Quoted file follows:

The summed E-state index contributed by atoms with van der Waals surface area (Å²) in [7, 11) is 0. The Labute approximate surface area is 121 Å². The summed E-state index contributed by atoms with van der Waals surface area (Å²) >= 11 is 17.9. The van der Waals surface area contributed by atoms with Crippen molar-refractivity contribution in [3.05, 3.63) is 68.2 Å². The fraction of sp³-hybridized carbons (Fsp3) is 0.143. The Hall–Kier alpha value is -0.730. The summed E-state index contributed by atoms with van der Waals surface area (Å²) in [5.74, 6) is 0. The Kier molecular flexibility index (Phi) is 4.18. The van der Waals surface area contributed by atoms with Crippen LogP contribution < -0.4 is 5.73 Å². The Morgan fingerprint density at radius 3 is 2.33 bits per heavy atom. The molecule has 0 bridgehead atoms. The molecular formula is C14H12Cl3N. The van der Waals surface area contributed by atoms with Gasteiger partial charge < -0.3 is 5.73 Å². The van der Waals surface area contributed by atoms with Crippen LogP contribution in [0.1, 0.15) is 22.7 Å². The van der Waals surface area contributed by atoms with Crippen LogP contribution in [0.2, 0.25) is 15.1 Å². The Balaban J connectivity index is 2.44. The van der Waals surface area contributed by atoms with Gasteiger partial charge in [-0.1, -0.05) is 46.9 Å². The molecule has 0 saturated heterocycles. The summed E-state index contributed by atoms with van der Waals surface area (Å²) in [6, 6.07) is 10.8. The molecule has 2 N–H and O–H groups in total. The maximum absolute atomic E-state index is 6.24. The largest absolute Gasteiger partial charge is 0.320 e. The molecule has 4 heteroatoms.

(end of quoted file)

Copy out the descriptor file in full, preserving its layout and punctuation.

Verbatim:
The summed E-state index contributed by atoms with van der Waals surface area (Å²) in [7, 11) is 0. The Labute approximate surface area is 121 Å². The summed E-state index contributed by atoms with van der Waals surface area (Å²) >= 11 is 17.9. The van der Waals surface area contributed by atoms with Crippen molar-refractivity contribution in [3.05, 3.63) is 68.2 Å². The fraction of sp³-hybridized carbons (Fsp3) is 0.143. The Hall–Kier alpha value is -0.730. The summed E-state index contributed by atoms with van der Waals surface area (Å²) in [5.74, 6) is 0. The Kier molecular flexibility index (Phi) is 4.18. The van der Waals surface area contributed by atoms with Crippen LogP contribution < -0.4 is 5.73 Å². The Morgan fingerprint density at radius 3 is 2.33 bits per heavy atom. The molecule has 0 bridgehead atoms. The molecular formula is C14H12Cl3N. The van der Waals surface area contributed by atoms with Gasteiger partial charge < -0.3 is 5.73 Å². The van der Waals surface area contributed by atoms with Crippen LogP contribution in [0.1, 0.15) is 22.7 Å². The van der Waals surface area contributed by atoms with Crippen LogP contribution in [0.2, 0.25) is 15.1 Å². The Balaban J connectivity index is 2.44. The van der Waals surface area contributed by atoms with Gasteiger partial charge in [-0.1, -0.05) is 46.9 Å². The molecule has 0 saturated heterocycles. The summed E-state index contributed by atoms with van der Waals surface area (Å²) in [6, 6.07) is 10.8. The molecule has 2 N–H and O–H groups in total. The maximum absolute atomic E-state index is 6.24. The largest absolute Gasteiger partial charge is 0.320 e. The molecule has 4 heteroatoms.